Stakeholders should consider several factors to ensure a more equitable recovery.
First, progress will require collaboration and integrated services across a range of stakeholders. For example, educational institutions and companies may need to provide classroom-to-apprenticeship opportunities for individuals who have been out of a job since April. Applied-learning experiences that emphasize skills and also satisfy credential requirements could help drive a shift to skills-based hiring, smooth reentry into the workforce, and ensure alignment between training programs and employer needs. Similarly, at-risk small businesses may need support transitioning to more resilient operating models and new revenue streams before they can rehire their full workforce. Several coalitions have launched in US cities to support small-business recovery—including Dallas Forward, Detroit Means Business, and Small Business Strong in Boston—and can serve as models for public, private, and nonprofit leaders looking to launch action-focused partnerships. At a national level, the Rework America Alliance—in which McKinsey is a partner—has brought together community organizations, employers, educators, unions, and others to collaborate in expanding employment opportunities for lower-wage workers based on work experience rather than academic credentials.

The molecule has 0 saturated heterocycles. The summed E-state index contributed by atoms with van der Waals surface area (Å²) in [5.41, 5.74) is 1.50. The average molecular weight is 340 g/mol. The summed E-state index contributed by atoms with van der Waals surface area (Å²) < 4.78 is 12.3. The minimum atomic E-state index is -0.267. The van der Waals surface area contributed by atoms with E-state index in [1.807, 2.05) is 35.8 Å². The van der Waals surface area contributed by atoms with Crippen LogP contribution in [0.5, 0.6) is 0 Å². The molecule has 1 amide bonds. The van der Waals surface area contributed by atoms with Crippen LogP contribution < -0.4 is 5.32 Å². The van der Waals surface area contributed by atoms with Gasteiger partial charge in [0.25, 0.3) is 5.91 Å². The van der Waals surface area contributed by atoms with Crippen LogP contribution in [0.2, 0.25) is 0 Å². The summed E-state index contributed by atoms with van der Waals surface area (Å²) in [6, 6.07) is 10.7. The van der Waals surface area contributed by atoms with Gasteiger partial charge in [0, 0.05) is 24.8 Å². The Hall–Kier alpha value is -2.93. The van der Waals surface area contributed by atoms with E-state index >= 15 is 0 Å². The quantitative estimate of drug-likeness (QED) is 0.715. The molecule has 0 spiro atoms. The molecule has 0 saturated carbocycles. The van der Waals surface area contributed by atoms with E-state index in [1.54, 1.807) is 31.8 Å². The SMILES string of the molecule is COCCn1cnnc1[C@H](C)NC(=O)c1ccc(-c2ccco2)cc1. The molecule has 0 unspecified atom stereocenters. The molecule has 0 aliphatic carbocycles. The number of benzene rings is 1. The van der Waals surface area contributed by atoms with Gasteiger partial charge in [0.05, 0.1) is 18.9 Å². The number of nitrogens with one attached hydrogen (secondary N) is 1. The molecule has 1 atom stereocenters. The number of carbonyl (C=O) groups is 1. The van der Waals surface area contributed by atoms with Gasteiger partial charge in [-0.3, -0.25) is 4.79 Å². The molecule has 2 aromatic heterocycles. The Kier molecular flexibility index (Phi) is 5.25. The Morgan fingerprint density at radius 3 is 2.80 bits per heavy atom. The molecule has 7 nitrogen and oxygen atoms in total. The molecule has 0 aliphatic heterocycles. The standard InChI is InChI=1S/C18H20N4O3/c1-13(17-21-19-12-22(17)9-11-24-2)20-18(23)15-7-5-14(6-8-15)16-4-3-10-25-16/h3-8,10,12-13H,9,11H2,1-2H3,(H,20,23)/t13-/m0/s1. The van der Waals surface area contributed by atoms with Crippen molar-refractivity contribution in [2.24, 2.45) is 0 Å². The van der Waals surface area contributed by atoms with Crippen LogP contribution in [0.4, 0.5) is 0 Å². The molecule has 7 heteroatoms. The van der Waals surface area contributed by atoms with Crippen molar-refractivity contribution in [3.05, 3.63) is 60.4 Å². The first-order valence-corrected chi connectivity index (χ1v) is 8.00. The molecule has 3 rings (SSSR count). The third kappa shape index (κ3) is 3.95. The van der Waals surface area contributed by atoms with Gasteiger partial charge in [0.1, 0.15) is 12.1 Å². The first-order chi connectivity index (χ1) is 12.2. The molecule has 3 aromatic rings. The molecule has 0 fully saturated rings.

Second, since the pandemic has disproportionately affected a few key demographics, an equitable recovery must address disparities and unique barriers to employment across race and ethnicity, gender, age, educational attainment, and income groups. Leaders can tailor support for the most affected demographic groups, make resources accessible through trusted channels, and address the full range of employment barriers. For example, educational institutions and companies may need to provide training for non-college-educated workers in partnership with local community organizations or nonprofits that have unique access to underserved workers. And to aid reentry of parents into the workforce, employers and public-sector leaders may need to partner with K–12 schools to address issues with childcare and remote learning.